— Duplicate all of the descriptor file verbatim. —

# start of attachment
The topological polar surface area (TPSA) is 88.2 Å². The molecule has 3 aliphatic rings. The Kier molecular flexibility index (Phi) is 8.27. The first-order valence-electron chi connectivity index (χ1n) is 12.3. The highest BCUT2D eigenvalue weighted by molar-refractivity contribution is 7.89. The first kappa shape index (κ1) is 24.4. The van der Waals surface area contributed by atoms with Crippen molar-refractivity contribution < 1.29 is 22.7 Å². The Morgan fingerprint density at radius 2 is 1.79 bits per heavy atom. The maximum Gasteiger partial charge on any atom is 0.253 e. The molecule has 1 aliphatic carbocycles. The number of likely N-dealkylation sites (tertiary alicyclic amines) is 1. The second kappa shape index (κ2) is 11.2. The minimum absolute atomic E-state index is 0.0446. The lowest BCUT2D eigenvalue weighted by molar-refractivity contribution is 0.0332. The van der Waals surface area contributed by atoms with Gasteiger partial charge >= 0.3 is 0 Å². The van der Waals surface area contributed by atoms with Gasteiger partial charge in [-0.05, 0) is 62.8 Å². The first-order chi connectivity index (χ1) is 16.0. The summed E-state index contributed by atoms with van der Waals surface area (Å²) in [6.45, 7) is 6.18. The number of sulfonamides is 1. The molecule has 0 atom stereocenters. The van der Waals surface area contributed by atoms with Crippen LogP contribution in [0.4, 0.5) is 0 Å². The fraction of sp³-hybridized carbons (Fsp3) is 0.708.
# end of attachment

The topological polar surface area (TPSA) is 88.2 Å². The molecule has 3 aliphatic rings. The Kier molecular flexibility index (Phi) is 8.27. The first-order valence-electron chi connectivity index (χ1n) is 12.3. The highest BCUT2D eigenvalue weighted by molar-refractivity contribution is 7.89. The first kappa shape index (κ1) is 24.4. The van der Waals surface area contributed by atoms with Crippen molar-refractivity contribution < 1.29 is 22.7 Å². The Morgan fingerprint density at radius 2 is 1.79 bits per heavy atom. The maximum Gasteiger partial charge on any atom is 0.253 e. The molecule has 1 aliphatic carbocycles. The number of likely N-dealkylation sites (tertiary alicyclic amines) is 1. The second kappa shape index (κ2) is 11.2. The minimum absolute atomic E-state index is 0.0446. The lowest BCUT2D eigenvalue weighted by molar-refractivity contribution is 0.0332. The van der Waals surface area contributed by atoms with Gasteiger partial charge >= 0.3 is 0 Å². The van der Waals surface area contributed by atoms with Gasteiger partial charge in [-0.05, 0) is 62.8 Å². The first-order chi connectivity index (χ1) is 16.0. The summed E-state index contributed by atoms with van der Waals surface area (Å²) in [6.45, 7) is 6.18. The number of sulfonamides is 1. The molecule has 0 atom stereocenters. The van der Waals surface area contributed by atoms with Crippen LogP contribution in [0.4, 0.5) is 0 Å². The fraction of sp³-hybridized carbons (Fsp3) is 0.708.